Wednesday, September 29, 2010
Seventh Sanctum if you want a generator to help the creation of your novel along. It's a site of ite of random tools for creativity. Here you'll find a collection of 'generators' that make random characters, plots, ideas, and more to use in your writing, games, art and more.A collection of generator sites in one place. They even link to sites with more links to generators. A fun way to spend a day in prep.
Tuesday, September 28, 2010
Writers at play. Not a sentence you read very much. Most writers are pretty single-minded working their way into stories in their own fashion, mostly a pretty straight-forward, sometimes grimly determined adventure.
See, writers have to discovery their stories and most don't value or even think about the process they use to get there. Because we write alone we develop our own work ethic. Don't have the nose to the grindstone, getting words on paper, then you're not working. Most of us go through this. Cover white space with black letters. The mark of your accomplishments.
But, in fact a writer needs to play just like anyone else, in some ways more than anyone else. Writers need not to simply allow themselves to play, but rather to order themselves to play. In several articles and posts in other places I've mentioned the idea of writers working with, developing and getting involved in new hobbies. It's one way to play. One way to let the mind wander enough so that it acknowledges new ideas and recognizes the path to the story the writer wants to create.
To touch off that creative spark within, we have to do things that are fun. Watch movies, work in the garden, read books (yes writers need to read - a lot), knit, create with beads, carve wood, ride a bike, go for a drive - something!
It's when you do something you enjoy when you engage the brain in other areas, that you'll discover the story you're about to write. That's when the pieces will come together, when it will make some kind of sense and you'll be ready to assemble the final product. Ever notice that great ideas may come to you while you're driving your car or riding a bike? That's because what you're doing is so automatic you allow your creative self to surge to the fore.
The same thing happens when you garden or carve or knit. What you're doing is so automatic tat the creative side of the brain is freed and ideas flow uninhibited. And since, well, it's a whole lot less dangerous to write an idea down when doing something that doesn't involve forward motion, engage the part of your brain that wants stuff to do with something you really enjoy and can about do blind-folded and free your creative brain to take flight with those ideas.
Enjoyment should be the writer's key for the period immediately before beginning a new novel. The amount of time dedicated to this pursuit is up to the individual writer and should be considered part of the 'work' to be done to get the juices flowing. Plainly we can't all just waltz off, go play, and not work for months at a time, so it's best to figure out a shorter, comfortable timeframe, then stick to it. Once you've reached the end of that time, dig in. Take all the bits and pieces of the puzzle you’ve jotted down and write your story.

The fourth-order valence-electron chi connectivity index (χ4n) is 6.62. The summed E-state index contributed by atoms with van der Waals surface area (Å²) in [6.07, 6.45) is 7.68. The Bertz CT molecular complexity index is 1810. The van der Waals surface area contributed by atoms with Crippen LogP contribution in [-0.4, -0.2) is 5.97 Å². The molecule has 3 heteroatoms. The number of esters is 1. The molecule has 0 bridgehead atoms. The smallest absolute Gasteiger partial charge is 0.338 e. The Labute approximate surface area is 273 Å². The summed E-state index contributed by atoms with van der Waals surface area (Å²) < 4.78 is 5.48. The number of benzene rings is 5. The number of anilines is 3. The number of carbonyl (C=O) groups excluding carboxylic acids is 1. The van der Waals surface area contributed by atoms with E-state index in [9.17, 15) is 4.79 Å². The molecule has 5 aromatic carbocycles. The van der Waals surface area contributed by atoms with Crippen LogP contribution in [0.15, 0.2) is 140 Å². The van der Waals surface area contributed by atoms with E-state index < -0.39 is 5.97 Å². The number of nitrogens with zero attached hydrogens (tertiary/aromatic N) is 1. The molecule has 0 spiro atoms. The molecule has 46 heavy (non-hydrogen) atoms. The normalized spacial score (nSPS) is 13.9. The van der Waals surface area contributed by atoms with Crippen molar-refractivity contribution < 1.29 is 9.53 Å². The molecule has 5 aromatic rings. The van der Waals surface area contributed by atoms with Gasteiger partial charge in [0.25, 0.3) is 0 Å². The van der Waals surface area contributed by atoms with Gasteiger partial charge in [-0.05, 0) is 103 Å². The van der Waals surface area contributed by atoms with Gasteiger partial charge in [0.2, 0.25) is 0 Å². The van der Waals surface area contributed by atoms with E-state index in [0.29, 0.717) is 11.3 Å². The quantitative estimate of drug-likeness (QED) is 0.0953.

Will everything flow with perfect rhythm after that? Probably not. But you'll have collected a lot of the bits and pieces you need to write your novel and when you hit a place where you’ stumped you won't panic as easily.
An that’s another key to the writer’s life. Don’t panic. Allowing yourself the freedom to have fun, to play, you create an environment that allows you to push through things like temporary writer’s block much more easily.
Stuck? Then allow yourself a play break. Go grub in the garden, grab your pen knife and whittle, knit, go for a drive (if driving relaxes you and gets the ideas flowing please stop the car to write down ideas and then continue on), whatever you use to relax, play and just have fun. Whatever you do, don't just beat your head against the wall determined you WILL break through. Give yourself a couple of hours or maybe a day away from the work.
Ideas will begin to flow, trust me on this. Make notes. When you return to your writing you’ll be amazed at how the new pieces you’ve created will fit. You’ll find the flow of solutions to your problems have become much smoother and clearer.
Wednesday, September 22, 2010
Dictionary.com is an excellent online, at your fingertips resource for writers. It offers an extensive dictionary, a thesaurus, Famous quotes from writers, an encyclopedia, even a translator. I've used it a number of times and have always found it helpful and interesting - in fact I have to guard against being drawn off into fun research land by the site. Add this one to your bookmarked pages if you haven't already.
Tuesday, September 21, 2010
Writers talk about many things regarding their craft and all the varied aspects of it. The nuts and bolts, the how-tos of the craft, the jungle of the publishing world, how tough it is it find a great agent/editor/publisher...etc. However, not enough time, I think, is spent considering the symbiotic relationship between reader and writer.